Fumaric Acid

Some scientists think this is the strongest and most sour-tasting acid because it has low dissolvability. Which means it takes a longer time to dissever and that is what makes the sour taste super long lasting.

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And this is a naturally occurring compound in small amounts in apples, beans and carrots.

Tartaric Acid

Tartaric acid is more astringent than the other sour organic acids. It adds that tart and astringent sour flavor.

It is found in cream of tarter, baking powder, wine, grapes and even bananas.

Other ingredients in Sour Candy

Typical ingredients include sugar, fruit (or fruit flavors), corn syrup, Gelatin (for gummy and jelly candy) and palm oils.

Last thing we should mention is…

Sour Sanding (aka “Sour Sugar”)

If you’ve ever enjoyed sour gummy bears like the ones shown below, candy makers refer to sour sanding, or sour sugar as a food ingredient they use to make the sour flavor. It is a way to blend the acids mentioned above (typically a blend of citric/tartaric acid) with sugar to make a coating for the exterior. This is the exterior sugary and sour coating on the outside of Sour Patch Kids like you can see in the picture below. And also the same candy manufacturing process used in hard candy like SweetTarts.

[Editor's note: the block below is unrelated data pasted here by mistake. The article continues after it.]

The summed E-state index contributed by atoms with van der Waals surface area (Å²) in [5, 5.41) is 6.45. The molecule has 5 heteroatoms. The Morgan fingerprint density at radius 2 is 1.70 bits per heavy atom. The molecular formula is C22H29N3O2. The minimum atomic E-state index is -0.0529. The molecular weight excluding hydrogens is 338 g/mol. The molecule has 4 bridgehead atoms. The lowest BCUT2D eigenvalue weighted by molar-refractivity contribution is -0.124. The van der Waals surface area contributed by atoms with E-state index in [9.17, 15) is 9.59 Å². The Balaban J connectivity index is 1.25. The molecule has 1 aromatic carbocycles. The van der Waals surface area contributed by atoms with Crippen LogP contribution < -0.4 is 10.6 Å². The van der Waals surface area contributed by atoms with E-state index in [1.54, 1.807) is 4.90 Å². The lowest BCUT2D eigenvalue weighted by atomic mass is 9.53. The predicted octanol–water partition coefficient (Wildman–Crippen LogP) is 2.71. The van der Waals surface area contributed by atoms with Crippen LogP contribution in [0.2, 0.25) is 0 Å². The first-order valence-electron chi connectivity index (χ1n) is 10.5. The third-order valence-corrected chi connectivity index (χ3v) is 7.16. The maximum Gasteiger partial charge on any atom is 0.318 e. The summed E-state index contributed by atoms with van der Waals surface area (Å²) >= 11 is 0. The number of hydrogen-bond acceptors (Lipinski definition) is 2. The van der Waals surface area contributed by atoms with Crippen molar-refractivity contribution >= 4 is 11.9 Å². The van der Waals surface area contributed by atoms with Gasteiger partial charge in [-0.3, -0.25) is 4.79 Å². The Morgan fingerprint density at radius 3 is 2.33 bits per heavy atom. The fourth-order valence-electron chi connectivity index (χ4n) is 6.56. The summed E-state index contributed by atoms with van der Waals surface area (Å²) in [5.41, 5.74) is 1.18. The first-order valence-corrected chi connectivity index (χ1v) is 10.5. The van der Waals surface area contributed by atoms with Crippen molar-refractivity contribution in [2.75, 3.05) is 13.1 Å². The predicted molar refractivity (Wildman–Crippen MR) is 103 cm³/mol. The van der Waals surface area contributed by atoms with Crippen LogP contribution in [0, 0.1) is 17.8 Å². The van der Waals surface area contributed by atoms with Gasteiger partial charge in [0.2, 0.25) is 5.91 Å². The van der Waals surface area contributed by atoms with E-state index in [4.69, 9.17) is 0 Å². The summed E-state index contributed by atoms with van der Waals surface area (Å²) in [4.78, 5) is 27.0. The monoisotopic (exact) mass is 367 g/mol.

sour patch kids


And Finally, a Warning!

Health Hazards of Eating Too Much Sour Candy

Wait, what? Sadly there are downsides. Personally I had some issues. For a period of time I was basically BINGING on sour candy. And then I went to the dentist…and I had SIX CAVITIES!!

The two things that are important to know, are that eating sour candies can irritate your tongue and cause irreversible dental erosion. The acids in the sour candy can break down the dentin and enamel, which are the protective coverings on your teeth. So just be careful not to overdo it, make sure you brush with your teeth, and if you are really concerned discuss with your dentist. We have included some medical scientific references below.

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Robyn, R. Loewen; Robert, J. Marolt; John, D. Ruby (Mar–Apr 2008). “Pucker up: the effects of sour candy on your patients’ oral health. A review of the dental erosion literature and pH values for popular candies”. Northwest Dentistry. 87 (2): 20–21, 24–25, 28–29 passim. ISSN0029-2915. PMID18491469.

“Delivering better oral health: an evidence-based toolkit for prevention”(PDF). Public Health England. June 2014.

Image Credit for Sour Patch Kids: Evan-Amos, CC0, via Wikimedia Commons


Video: This is What Makes Candy Sour

If you want to see the sour candy manufacturing process and learn even more about it, this video is worth a watch. It will show you how the acids mentioned above are blended in the manufacturing process.